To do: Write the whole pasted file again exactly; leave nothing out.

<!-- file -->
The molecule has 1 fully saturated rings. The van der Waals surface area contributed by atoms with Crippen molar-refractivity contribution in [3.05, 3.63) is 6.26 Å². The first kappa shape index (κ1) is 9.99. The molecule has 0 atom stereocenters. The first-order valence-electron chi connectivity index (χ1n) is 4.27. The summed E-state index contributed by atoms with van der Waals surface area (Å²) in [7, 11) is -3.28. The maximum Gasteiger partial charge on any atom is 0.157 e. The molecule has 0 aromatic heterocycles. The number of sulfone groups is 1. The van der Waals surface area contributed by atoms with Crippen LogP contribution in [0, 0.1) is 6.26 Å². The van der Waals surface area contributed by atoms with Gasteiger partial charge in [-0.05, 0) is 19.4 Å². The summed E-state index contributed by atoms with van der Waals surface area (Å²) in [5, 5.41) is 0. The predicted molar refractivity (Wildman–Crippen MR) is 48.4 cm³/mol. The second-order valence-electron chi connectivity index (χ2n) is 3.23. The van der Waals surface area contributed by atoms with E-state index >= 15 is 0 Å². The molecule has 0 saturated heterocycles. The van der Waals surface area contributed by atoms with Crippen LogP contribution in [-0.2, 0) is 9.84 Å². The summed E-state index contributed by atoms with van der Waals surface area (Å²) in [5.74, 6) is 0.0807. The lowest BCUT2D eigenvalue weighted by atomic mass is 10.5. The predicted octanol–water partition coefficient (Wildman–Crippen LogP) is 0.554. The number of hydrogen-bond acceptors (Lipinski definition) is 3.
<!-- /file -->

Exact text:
The molecule has 1 fully saturated rings. The van der Waals surface area contributed by atoms with Crippen molar-refractivity contribution in [3.05, 3.63) is 6.26 Å². The first kappa shape index (κ1) is 9.99. The molecule has 0 atom stereocenters. The first-order valence-electron chi connectivity index (χ1n) is 4.27. The summed E-state index contributed by atoms with van der Waals surface area (Å²) in [7, 11) is -3.28. The maximum Gasteiger partial charge on any atom is 0.157 e. The molecule has 0 aromatic heterocycles. The number of sulfone groups is 1. The van der Waals surface area contributed by atoms with Crippen LogP contribution in [0, 0.1) is 6.26 Å². The van der Waals surface area contributed by atoms with Gasteiger partial charge in [-0.05, 0) is 19.4 Å². The summed E-state index contributed by atoms with van der Waals surface area (Å²) in [5, 5.41) is 0. The predicted molar refractivity (Wildman–Crippen MR) is 48.4 cm³/mol. The second-order valence-electron chi connectivity index (χ2n) is 3.23. The van der Waals surface area contributed by atoms with E-state index >= 15 is 0 Å². The molecule has 0 saturated heterocycles. The van der Waals surface area contributed by atoms with Crippen LogP contribution in [-0.2, 0) is 9.84 Å². The summed E-state index contributed by atoms with van der Waals surface area (Å²) in [5.74, 6) is 0.0807. The lowest BCUT2D eigenvalue weighted by atomic mass is 10.5. The predicted octanol–water partition coefficient (Wildman–Crippen LogP) is 0.554. The number of hydrogen-bond acceptors (Lipinski definition) is 3.